Whitney Stakes Preview: Frosted Back After Freakish Effort

Frosted in Saratoga - May 20, 2016 - Photo: Michael Spector
Michael Spector

Godolphin Racing’s Grade 1 Metropolitan Handicap hero Frosted will look to bolster his reputation as the heavyweight contender on the East Coast as he heads a talented field of six in the Grade 1, $1.25 million Whitney, the traditional focal race for older horses and co-richest race of the 148th Saratoga Race Course meet.

A Breeders’ Cup “Win and You’re In” qualifier for the Grade 1, $6 million Breeders’ Cup Classic on November 5 at Santa Anita Park, the 89th running of the 1 1/8-mile Whitney anchors an outstanding day of live racing Saturday that also includes the Grade 1, $500,000 Test, the Grade 3 Fasig-Tipton Waya, the $100,000 Fasig-Tipton De La Rose and the $100,000 Fasig-Tipton Lure.

Frosted will be stretching out to two turns for the first time since his jaw-dropping performance in the Met Mile on June 11 at Belmont Park, where he won by an epic 14 ¼ lengths, believed to be the largest margin of victory in the history of the storied race, a conquest that shocked even his veteran trainer.

“We didn’t know he would run so well [at a one-turn mile] until after,” said Kiaran McLaughlin, who campaigned Whitney winner Invasor to Champion Older Horse and Horse of the Year honors in 2006. “That was a ‘wow’ race. It was an unbelievable race that day.”

Prior to the Met Mile, the gray Tapit colt had raced almost exclusively around two turns since his 3-year-old year, a year that saw an otherwise talented foal crop suffer the ostensible misfortune of sharing a birth date with eventual Triple Crown winner American Pharoah. The champion proved an unmatchable opponent and finished in front of Frosted on four separate occasions, including the 2015 Grade 1 Travers.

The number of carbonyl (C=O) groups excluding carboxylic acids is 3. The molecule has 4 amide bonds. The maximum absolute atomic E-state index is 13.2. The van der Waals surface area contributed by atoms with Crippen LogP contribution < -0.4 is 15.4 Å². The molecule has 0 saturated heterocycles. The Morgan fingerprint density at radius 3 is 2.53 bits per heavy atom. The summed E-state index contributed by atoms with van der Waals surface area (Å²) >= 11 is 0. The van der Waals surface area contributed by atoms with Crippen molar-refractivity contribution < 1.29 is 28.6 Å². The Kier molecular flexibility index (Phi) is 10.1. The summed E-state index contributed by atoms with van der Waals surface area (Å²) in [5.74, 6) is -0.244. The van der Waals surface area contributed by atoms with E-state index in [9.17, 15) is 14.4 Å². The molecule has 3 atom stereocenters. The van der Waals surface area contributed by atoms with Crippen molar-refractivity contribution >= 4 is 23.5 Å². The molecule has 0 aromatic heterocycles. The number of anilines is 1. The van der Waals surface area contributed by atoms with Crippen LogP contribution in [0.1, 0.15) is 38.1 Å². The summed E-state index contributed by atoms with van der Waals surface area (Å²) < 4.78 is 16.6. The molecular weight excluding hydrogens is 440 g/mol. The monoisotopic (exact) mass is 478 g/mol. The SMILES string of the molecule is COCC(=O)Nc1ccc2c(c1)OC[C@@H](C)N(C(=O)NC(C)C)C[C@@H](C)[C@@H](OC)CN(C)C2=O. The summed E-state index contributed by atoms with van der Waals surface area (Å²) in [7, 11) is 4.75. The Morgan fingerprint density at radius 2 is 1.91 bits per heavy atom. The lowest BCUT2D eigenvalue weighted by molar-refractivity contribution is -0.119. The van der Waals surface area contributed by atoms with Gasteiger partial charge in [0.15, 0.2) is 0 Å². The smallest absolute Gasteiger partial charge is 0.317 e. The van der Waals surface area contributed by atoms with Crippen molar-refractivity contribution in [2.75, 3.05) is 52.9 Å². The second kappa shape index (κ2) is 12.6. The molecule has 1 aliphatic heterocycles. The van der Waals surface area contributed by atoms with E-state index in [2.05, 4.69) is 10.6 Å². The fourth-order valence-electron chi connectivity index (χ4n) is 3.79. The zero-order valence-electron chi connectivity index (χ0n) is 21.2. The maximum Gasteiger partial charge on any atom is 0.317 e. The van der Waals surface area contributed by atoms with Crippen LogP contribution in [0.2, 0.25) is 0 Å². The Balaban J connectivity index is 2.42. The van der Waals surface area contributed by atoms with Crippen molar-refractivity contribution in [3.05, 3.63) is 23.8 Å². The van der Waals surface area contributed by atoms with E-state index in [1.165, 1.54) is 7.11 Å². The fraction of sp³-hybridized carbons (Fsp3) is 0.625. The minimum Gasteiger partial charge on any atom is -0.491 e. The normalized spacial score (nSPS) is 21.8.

In one of the most dramatic renderings of the “Mid-Summer Derby,” an injury to his regular jockey Joel Rosario in an earlier race necessitated a late rider change to Jose Lezcano, who sent Frosted out to make an early challenge to American Phaorah, costing the legendary “People’s Horse” his first loss of the year and Frosted a third-place finish behind Keen Ice.

Despite defeats by American Pharoah, Frosted still found time in the spotlight last year, notching wins in the Grade 1 Wood Memorial and Grade 2 Pennsylvania Derby, both at 1 1/8 miles. Frosted bounced back from a seventh-place finish in the Breeders’ Cup Classic last fall to launch his 4-year-old campaign in Dubai, winning a Group 2 route before finishing a wide fifth in the Group 1 Dubai World Cup in March – behind another Kentucky Derby winner, this time California Chrome.

“We really ran better than it looked,” McLaughlin said of the Dubai World Cup. “On Trakus, we ran a long way, not much further than California Chrome but a little further, and he was wide. We were just hung a little wide throughout. He ran a pretty good race, [he got] the second best Rag number even though we were fifth.”

McLaughlin targeted the Met Mile after Frosted’s stateside return, citing its importance as a “stallion-making” race, but noted how the horse seemed to thrive during the 11-week break since the World Cup.